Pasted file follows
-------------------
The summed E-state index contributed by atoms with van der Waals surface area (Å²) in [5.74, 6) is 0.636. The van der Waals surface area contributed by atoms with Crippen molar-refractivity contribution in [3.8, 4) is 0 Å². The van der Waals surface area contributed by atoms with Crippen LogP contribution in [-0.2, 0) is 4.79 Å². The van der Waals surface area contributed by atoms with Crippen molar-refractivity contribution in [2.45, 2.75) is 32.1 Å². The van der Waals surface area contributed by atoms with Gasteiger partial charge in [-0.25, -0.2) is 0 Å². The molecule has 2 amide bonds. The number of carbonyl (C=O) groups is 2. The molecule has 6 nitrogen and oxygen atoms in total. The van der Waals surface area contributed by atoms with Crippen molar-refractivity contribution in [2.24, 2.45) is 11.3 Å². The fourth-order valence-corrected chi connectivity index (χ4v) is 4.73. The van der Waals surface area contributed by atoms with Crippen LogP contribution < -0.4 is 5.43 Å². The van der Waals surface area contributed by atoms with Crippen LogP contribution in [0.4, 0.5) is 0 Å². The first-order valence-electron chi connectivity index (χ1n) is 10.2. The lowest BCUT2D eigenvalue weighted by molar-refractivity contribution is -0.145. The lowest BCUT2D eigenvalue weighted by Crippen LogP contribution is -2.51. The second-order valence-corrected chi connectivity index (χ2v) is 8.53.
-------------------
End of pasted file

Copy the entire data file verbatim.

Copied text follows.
The summed E-state index contributed by atoms with van der Waals surface area (Å²) in [5.74, 6) is 0.636. The van der Waals surface area contributed by atoms with Crippen molar-refractivity contribution in [3.8, 4) is 0 Å². The van der Waals surface area contributed by atoms with Crippen LogP contribution in [-0.2, 0) is 4.79 Å². The van der Waals surface area contributed by atoms with Crippen molar-refractivity contribution in [2.45, 2.75) is 32.1 Å². The van der Waals surface area contributed by atoms with Gasteiger partial charge in [-0.25, -0.2) is 0 Å². The molecule has 2 amide bonds. The number of carbonyl (C=O) groups is 2. The molecule has 6 nitrogen and oxygen atoms in total. The van der Waals surface area contributed by atoms with Crippen molar-refractivity contribution in [2.24, 2.45) is 11.3 Å². The fourth-order valence-corrected chi connectivity index (χ4v) is 4.73. The van der Waals surface area contributed by atoms with Crippen LogP contribution < -0.4 is 5.43 Å². The van der Waals surface area contributed by atoms with Crippen LogP contribution in [0.4, 0.5) is 0 Å². The first-order valence-electron chi connectivity index (χ1n) is 10.2. The lowest BCUT2D eigenvalue weighted by molar-refractivity contribution is -0.145. The lowest BCUT2D eigenvalue weighted by Crippen LogP contribution is -2.51. The second-order valence-corrected chi connectivity index (χ2v) is 8.53.